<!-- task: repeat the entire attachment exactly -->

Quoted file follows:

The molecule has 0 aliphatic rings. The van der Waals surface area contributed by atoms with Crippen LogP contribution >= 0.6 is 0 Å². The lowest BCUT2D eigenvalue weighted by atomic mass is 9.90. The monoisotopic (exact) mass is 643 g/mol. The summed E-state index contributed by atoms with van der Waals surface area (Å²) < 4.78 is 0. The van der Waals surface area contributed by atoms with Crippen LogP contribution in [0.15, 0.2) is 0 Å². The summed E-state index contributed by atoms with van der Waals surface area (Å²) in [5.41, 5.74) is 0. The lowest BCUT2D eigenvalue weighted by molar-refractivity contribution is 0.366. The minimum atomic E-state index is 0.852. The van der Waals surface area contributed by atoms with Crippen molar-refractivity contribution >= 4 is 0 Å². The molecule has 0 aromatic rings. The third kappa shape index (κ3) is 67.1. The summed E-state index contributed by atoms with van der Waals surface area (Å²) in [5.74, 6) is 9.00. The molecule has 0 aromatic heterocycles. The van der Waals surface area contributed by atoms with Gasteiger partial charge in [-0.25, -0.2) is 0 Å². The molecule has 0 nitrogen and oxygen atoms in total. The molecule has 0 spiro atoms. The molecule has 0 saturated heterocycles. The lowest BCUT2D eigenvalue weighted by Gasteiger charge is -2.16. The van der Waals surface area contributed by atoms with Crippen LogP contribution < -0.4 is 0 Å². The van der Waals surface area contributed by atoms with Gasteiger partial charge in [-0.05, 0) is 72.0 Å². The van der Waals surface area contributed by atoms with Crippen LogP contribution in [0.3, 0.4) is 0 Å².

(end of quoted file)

The molecule has 0 aliphatic rings. The van der Waals surface area contributed by atoms with Crippen LogP contribution >= 0.6 is 0 Å². The lowest BCUT2D eigenvalue weighted by atomic mass is 9.90. The monoisotopic (exact) mass is 643 g/mol. The summed E-state index contributed by atoms with van der Waals surface area (Å²) < 4.78 is 0. The van der Waals surface area contributed by atoms with Crippen LogP contribution in [0.15, 0.2) is 0 Å². The summed E-state index contributed by atoms with van der Waals surface area (Å²) in [5.41, 5.74) is 0. The lowest BCUT2D eigenvalue weighted by molar-refractivity contribution is 0.366. The minimum atomic E-state index is 0.852. The van der Waals surface area contributed by atoms with Crippen molar-refractivity contribution >= 4 is 0 Å². The molecule has 0 aromatic rings. The third kappa shape index (κ3) is 67.1. The summed E-state index contributed by atoms with van der Waals surface area (Å²) in [5.74, 6) is 9.00. The molecule has 0 aromatic heterocycles. The van der Waals surface area contributed by atoms with Gasteiger partial charge in [-0.25, -0.2) is 0 Å². The molecule has 0 nitrogen and oxygen atoms in total. The molecule has 0 spiro atoms. The molecule has 0 saturated heterocycles. The lowest BCUT2D eigenvalue weighted by Gasteiger charge is -2.16. The van der Waals surface area contributed by atoms with Crippen LogP contribution < -0.4 is 0 Å². The van der Waals surface area contributed by atoms with Gasteiger partial charge in [-0.05, 0) is 72.0 Å². The van der Waals surface area contributed by atoms with Crippen LogP contribution in [0.3, 0.4) is 0 Å².